Covid infections plummeted in March despite schools re-opening and lockdown easing, major study reveals
COVID infections plummeted in March despite the re-opening of schools and easing of lockdown, a major study has revealed.
The React survey, by Imperial College London, found just 1-in-500 had the virus in England last month – a 60 per cent fall over February.
🦠 Read our coronavirus live blog for the latest news & updates…
Out of more than 140,000 people surveyed by Imperial in March, just 227 tested positive for coronavirus – 0.2 per cent.
That compares with 689 in February.
The study is Britain’s biggest infection rate survey and is used by the Government.
Researchers found the R rate – the number of people each Covid sufferer goes on to infect – was steady at 1.0 during March.
Professor Steven Riley, of Imperial College, said: “What we are seeing is very good news.
“Prevalence decreased by approximately 60 per cent between February and March.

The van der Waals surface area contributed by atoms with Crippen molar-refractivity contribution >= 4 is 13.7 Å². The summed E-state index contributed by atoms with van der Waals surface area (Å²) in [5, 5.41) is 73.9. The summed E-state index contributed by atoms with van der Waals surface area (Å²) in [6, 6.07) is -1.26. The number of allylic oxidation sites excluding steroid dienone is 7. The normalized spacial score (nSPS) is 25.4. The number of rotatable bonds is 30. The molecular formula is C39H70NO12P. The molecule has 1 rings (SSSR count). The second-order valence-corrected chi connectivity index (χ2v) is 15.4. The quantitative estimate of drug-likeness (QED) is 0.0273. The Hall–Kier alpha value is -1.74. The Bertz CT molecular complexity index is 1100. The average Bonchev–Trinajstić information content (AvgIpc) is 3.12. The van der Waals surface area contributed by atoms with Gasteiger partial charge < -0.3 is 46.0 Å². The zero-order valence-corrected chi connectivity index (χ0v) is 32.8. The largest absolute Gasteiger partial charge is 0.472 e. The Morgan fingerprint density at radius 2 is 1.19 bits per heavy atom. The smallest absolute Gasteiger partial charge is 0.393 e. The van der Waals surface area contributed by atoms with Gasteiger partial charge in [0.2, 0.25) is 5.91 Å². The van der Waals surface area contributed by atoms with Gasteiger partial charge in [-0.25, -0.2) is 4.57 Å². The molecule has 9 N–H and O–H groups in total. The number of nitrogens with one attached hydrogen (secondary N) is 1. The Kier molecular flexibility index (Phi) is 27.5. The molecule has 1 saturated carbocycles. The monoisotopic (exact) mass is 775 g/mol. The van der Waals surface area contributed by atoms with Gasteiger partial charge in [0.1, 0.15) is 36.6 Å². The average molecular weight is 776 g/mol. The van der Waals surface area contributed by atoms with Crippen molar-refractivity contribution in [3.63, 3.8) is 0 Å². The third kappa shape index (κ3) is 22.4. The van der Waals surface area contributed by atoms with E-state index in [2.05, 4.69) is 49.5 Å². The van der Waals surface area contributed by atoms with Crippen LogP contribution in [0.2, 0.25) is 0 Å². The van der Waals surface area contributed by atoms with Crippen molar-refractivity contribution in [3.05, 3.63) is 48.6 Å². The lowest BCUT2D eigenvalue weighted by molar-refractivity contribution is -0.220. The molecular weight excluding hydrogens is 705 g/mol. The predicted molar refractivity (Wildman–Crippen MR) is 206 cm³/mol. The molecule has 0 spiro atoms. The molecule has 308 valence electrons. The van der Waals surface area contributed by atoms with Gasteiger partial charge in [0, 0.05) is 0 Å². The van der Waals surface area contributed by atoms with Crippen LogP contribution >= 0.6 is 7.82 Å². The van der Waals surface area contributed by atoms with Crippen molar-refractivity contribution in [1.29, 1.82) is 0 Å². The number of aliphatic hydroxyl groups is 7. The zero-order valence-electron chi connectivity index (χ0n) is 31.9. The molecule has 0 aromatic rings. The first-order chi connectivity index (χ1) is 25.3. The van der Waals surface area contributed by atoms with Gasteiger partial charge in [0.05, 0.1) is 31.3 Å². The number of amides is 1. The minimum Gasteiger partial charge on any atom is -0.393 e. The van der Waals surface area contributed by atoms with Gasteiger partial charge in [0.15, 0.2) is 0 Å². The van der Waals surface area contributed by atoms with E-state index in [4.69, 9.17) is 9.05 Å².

“While we didn’t see an obvious decline in March, the infection rate levelled off and we are seeing fewer hospitalisations and deaths per infection.
“We think this is a signal of how the vaccination programme is is breaking the previously strong link between the number of infections and the numbers of deaths and hospitalisations.”
Thousands flocked to parks and beaches the soak up sunshine with family and friends after the Government allowed groups of six to meet outside.
Professor Paul Elliott, of Imperial, said: “It’s really good news that we’ve seen this big decline, and the R number did not go up with the opening of schools and more social mixing – because that was certainly a possibility.
“Clearly we need to keep a close watching brief, as the lockdown eases further.
“It’s a careful balancing act – opening up society more increases the chances that people come into contact with someone who’s been infected, which could push the rates up.
“On the other hand, the rates have got much lower than they were at the beginning of January or the end of December. Two months ago it was much, much higher.”